US general in Israel as France warns against Iran strike

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Israel 's Chief of Staff Lieutenant Benny Gantz (R), US military chief Martin Dempsey (C) and US Ambassador to Israel Dan Shapiro (L) salute during an official ceremony at the Rabin military base in Tel Aviv on 20 January 2012. (Photo: AFP - Jack Guez)

Published Friday, January 20, 2012

America's top general flew into Israel on Friday for talks that observers believe are aimed at restraining the Jewish state from a unilateral strike against Iran.

In a visit set to last a few hours, General Martin Dempsey is meeting Israeli Prime Minister Benjamin Netanyahu, Defense Minister Ehud Barak, Israel's military chief, Lieutenant-General Benny Ganz, and President Shimon Peres.

The general urged greater cooperation between the two states regarding Iran's nuclear program, which both fear is covertly developing weapons capability despite Tehran's strong objections.

"We have many interests in common in the region in this very dynamic time and the more we can continue to engage each other, the better off we'll all be," General Martin Dempsey, Chairman of the Joint Chiefs of Staff, was quoted as saying by the Israeli defense ministry.

Obama sent his top general to Israel amid rising concerns that the Jewish state may launch military strikes against Iran without seeking US approval.

Dempsey said last November he did not know whether Israel would alert the United States beforehand if it decided to take military action against Iran.

Fears of a military confrontation also prompted a stern warning from French President Nicolas Sarkozy, who said on Friday that a strike on Iran would trigger "war and chaos" in the Middle East.

"France will do everything to avoid a military intervention," Sarkozy said before an audience of senior diplomats in Paris, calling instead for a "much stronger" sanctions regime to be imposed on Tehran.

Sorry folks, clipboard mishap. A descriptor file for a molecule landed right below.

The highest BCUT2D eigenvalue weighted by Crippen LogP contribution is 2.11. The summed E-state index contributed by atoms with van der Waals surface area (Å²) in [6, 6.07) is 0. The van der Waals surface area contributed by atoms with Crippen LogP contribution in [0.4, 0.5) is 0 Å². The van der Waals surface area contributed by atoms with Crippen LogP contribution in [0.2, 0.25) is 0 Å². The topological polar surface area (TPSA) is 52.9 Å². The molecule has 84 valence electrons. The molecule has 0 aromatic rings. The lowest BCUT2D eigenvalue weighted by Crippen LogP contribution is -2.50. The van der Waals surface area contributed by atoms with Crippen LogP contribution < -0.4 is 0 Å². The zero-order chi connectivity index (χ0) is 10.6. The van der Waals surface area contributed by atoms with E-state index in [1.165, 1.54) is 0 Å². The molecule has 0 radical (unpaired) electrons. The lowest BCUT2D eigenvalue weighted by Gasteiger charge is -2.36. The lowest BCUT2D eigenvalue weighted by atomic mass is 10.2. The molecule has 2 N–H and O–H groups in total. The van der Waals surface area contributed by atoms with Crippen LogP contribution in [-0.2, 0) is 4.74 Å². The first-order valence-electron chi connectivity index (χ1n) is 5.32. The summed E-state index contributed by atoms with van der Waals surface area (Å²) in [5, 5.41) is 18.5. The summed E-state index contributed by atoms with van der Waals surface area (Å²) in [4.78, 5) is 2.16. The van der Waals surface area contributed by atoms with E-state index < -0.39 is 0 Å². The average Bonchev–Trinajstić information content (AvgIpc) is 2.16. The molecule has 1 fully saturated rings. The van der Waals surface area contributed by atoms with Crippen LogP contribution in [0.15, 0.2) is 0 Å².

"A military intervention would not solve the problem but would unleash war and chaos in the Middle East and perhaps the world," he warned.

Sarkozy's warning echoes similar remarks from Russian Foreign Minister Sergei Lavrov, who said this week that military action against Iran would be a "catastrophe" and unleash regional war in the Middle East.

France has been one of the loudest Western voices pushing for economic sanctions to force Iran to abandon its nuclear program, but remains opposed to calls from some hawks in the United States and Israel for air strikes against Iranian facilities.

The United Arab Emirates added to calls for calm, cautioning against further escalation in the Persian Gulf.

"It's important to get far away from any escalation and we stress the stability of the region. I welcome the comments of my colleague the Iranian foreign minister to create distance from any escalation," UAE Foreign Minister Sheikh Abdullah bin Zayed al-Nahayan was quoted as saying by state news agency WAM on Friday.

Iranian Foreign Minister Ali Akbar Salehi sought to soothe tensions on Thursday, saying regional "peace and tranquility" was in the interest of all.

But Salehi warned neighboring states – notably Gulf Arab states – not to put themselves in a "dangerous position" by aligning themselves too closely with the United States.

Iran insists its nuclear fuel enrichment program is designed to produce fuel for reactors in future civilian power stations and for medical isotopes.

China and Russia have criticized new US and British unilateral sanctions against Tehran, and are deeply concerned at the prospects of a confrontation between Iran and the West.

US, Europe and Gulf Arab states are coordinating to impose further sanctions targeting Iran's oil industry, but some fear it may not be enough to convince Israel from launching a military strike.

Israeli Prime Minister Benjamin Netanyahu has maintained the pressure on his Western allies, saying on Monday that sanctions on Iran were ineffective and needed to be hardened.

Israel is the only Middle Eastern state known to possess a nuclear arsenal, and fears its military supremacy in the region could be compromised by a nuclear Iran.

Iran has slammed Western double standards over Israel's nuclear program, which has avoided international scrutiny.

(Al-Akhbar, Reuters, AFP)

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